Processed coconut fibers are the byproduct of the coconut industry which, without its usefulness to gardeners, would otherwise be disposed of. As a growing medium similar to sphagnum peat, coco peat, also called coir or coir dust, provides an alternative to potting soil featuring high water retention, suitable aeration and antifungal benefits. Coco peat is not only a natural, often organic product, but also a renewable one with a slightly acidic pH that many plants prefer to grow in.
1) Break apart packaged bricks of coco peat into a large bucket with your hands, using as many bricks as needed. Each one-third cubic foot brick of coco peat makes 4 quarts of planting material. Don’t break more than four bricks per five gallon bucket to ensure you have room for mixing.
2) Add 1 gallon of warm water to the broken apart coco peat for each brick you’ve used. Leave the coco peat to absorb the water for two hours, or longer, depending on your brand of coco peat.
3) Mix the material with your hands, a garden trowel or cultivator to fluff the moist coco peat. As you mix, make sure each portion of peat has been moistened. Add more water and fluff again as needed.
4)Fill a planter to within 2 inches from the top with the moistened and fluffed coco peat. Transplant potted seedlings into the coco peat as you would with potting soil according to the depth needed for your plant. Place the planter in the appropriate sun area for your plant.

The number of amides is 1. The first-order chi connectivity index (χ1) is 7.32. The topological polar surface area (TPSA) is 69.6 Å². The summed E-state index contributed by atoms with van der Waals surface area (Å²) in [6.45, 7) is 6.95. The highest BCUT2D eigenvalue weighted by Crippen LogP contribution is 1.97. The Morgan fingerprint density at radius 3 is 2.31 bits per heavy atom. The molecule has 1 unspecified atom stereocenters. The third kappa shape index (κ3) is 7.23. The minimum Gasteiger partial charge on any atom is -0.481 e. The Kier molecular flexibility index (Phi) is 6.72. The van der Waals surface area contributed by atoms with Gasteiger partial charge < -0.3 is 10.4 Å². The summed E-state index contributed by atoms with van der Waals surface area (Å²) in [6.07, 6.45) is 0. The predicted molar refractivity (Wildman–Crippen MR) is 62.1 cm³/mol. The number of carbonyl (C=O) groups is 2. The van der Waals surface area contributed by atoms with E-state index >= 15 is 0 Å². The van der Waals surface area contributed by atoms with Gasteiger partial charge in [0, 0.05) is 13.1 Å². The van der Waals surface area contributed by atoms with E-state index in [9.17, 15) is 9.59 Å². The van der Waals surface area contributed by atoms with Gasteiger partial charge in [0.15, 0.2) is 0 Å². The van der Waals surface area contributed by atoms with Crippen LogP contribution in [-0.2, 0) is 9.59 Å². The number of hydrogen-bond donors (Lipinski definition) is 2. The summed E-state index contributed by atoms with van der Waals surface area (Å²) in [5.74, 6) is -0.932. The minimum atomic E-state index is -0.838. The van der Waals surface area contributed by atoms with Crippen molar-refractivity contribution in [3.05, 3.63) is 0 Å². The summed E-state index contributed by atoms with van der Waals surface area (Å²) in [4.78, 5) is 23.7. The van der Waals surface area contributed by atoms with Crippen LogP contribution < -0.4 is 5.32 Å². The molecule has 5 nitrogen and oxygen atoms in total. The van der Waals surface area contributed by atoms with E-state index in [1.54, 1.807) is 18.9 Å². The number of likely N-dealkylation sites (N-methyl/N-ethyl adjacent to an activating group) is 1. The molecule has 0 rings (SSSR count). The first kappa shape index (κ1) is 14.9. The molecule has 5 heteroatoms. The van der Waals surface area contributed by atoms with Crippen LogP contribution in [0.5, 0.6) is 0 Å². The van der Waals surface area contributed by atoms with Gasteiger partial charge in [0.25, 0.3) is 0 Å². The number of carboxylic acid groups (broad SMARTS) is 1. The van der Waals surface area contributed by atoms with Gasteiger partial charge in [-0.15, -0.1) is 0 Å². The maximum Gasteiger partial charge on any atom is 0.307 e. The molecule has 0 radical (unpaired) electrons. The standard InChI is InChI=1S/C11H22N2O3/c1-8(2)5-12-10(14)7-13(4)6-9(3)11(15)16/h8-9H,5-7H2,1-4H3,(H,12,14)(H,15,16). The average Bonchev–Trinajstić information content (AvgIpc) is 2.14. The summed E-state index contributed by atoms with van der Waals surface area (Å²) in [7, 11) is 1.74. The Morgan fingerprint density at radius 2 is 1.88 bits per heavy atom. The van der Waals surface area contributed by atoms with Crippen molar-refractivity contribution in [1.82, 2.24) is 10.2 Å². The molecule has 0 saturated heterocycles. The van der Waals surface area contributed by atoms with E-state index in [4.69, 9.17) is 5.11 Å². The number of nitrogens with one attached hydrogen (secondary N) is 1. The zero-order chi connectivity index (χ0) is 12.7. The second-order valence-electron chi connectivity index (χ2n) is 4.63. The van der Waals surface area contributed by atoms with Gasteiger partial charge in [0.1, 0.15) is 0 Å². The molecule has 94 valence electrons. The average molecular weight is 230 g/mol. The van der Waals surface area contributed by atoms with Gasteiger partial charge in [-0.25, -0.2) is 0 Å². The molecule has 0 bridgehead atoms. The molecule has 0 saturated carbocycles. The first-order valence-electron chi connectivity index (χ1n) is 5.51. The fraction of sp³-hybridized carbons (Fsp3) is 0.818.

5) Water the plant and moisten the coco peat two to three times a week in moderate to cool weather, and three to four times a week during hot months when temperatures are frequently above 80 degrees Fahrenheit.
- You can spread prepared coco peat 2 to 3 inches deep as a mulch around plants during summer months to deter weeds, or spread 1 to 2 inches deep during winter to act as an insulator around perennials.
- Mix one part potting soil with two parts coco peat to take advantage of added fertilizers found in some potting soils while maximizing the moisture retention of coco peat.
- Reuse coco peat for up to four years. When finished, used coco peat can be added to your composter or incorporated directly into the soil of garden beds.